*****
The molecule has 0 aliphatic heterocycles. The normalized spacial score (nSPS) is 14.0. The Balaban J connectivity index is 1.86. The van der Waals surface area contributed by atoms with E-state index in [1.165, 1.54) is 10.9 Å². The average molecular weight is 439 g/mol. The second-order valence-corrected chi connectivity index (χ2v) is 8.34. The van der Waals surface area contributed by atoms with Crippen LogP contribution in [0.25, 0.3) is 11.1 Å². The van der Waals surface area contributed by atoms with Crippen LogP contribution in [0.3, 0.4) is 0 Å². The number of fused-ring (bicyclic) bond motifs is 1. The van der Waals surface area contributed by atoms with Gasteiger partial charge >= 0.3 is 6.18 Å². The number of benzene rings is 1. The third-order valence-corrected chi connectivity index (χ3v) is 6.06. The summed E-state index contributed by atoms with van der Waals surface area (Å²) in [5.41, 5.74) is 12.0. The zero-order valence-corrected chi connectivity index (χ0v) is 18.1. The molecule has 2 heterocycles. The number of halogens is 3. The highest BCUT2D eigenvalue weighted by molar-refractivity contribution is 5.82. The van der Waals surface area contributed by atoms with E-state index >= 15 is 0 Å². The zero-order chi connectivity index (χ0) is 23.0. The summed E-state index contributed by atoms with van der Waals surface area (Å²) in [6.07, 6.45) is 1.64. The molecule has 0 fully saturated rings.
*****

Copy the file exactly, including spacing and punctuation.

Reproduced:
The molecule has 0 aliphatic heterocycles. The normalized spacial score (nSPS) is 14.0. The Balaban J connectivity index is 1.86. The van der Waals surface area contributed by atoms with E-state index in [1.165, 1.54) is 10.9 Å². The average molecular weight is 439 g/mol. The second-order valence-corrected chi connectivity index (χ2v) is 8.34. The van der Waals surface area contributed by atoms with Crippen LogP contribution in [0.25, 0.3) is 11.1 Å². The van der Waals surface area contributed by atoms with Crippen LogP contribution in [0.3, 0.4) is 0 Å². The number of fused-ring (bicyclic) bond motifs is 1. The van der Waals surface area contributed by atoms with Gasteiger partial charge >= 0.3 is 6.18 Å². The number of benzene rings is 1. The third-order valence-corrected chi connectivity index (χ3v) is 6.06. The summed E-state index contributed by atoms with van der Waals surface area (Å²) in [5.41, 5.74) is 12.0. The zero-order valence-corrected chi connectivity index (χ0v) is 18.1. The molecule has 2 heterocycles. The number of halogens is 3. The highest BCUT2D eigenvalue weighted by molar-refractivity contribution is 5.82. The van der Waals surface area contributed by atoms with E-state index >= 15 is 0 Å². The zero-order chi connectivity index (χ0) is 23.0. The summed E-state index contributed by atoms with van der Waals surface area (Å²) in [6.07, 6.45) is 1.64. The molecule has 0 fully saturated rings.